Peak oil has slowly been gaining acceptance in the mainstream. But there are still a lot of people out there who think it’s utter nonsense, that there’s nothing to worry about. Right about now those people should be coming to the realization that their position is untenable.
Increased demand for oil is outpacing new discoveries, and it’s proving to be very expensive to extract oil from the few fresh finds.
But that’s old news to readers of Energy and Capital. What’s new is this: Two anonymous senior officials at the International Energy Agency are blowing the whistle on data manipulation. According to a major article in the UK newspaper the Guardian, pressure from the U.S. and others has influenced the IEA to overstate oil reserves and discoveries. Apparently the goal was to prevent panic buying.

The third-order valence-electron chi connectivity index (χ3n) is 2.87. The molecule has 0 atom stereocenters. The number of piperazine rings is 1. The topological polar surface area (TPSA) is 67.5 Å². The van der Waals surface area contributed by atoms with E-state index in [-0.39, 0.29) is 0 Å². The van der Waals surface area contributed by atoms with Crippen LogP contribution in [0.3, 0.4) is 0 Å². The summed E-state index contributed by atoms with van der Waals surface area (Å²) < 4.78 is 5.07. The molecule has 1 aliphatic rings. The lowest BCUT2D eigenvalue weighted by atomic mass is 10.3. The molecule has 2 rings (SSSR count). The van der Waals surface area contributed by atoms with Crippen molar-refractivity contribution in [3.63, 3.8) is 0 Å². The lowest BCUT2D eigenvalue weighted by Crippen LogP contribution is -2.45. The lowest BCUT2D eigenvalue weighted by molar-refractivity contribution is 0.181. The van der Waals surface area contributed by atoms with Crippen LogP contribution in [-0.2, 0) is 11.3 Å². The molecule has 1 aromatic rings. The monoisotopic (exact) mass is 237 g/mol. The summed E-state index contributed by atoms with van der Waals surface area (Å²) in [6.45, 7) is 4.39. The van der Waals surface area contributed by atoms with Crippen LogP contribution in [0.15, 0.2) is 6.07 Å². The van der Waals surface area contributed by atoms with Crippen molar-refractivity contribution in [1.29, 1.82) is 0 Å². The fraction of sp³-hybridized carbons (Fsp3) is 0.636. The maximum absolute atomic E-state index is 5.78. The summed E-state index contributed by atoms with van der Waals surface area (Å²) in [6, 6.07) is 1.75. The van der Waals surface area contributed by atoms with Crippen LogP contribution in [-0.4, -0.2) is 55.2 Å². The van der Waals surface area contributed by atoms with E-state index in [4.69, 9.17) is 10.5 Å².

But intentional distortion of this kind could have even more dire implications as systematic deception comes to light.
Cooking the books on production data could have lulled the public, and even oil companies, into a false sense of well-being. Calls for new oil exploration are easier to ignore if production figures look rosy. Conservation efforts might have sat on the back-burner for too long, as we looked at artifically inflated reserves.
We think this bad news for oil-data distorters is fantastic news for oil bulls. Prices should indeed go higher! Whether the real raw output numbers will unwind in an orderly fashion into the market is a question that remains to be answered.
Check out the Guardian chart below for the full picture of future oil production according to the IEA. The pink and light blue sections are now seriously in doubt: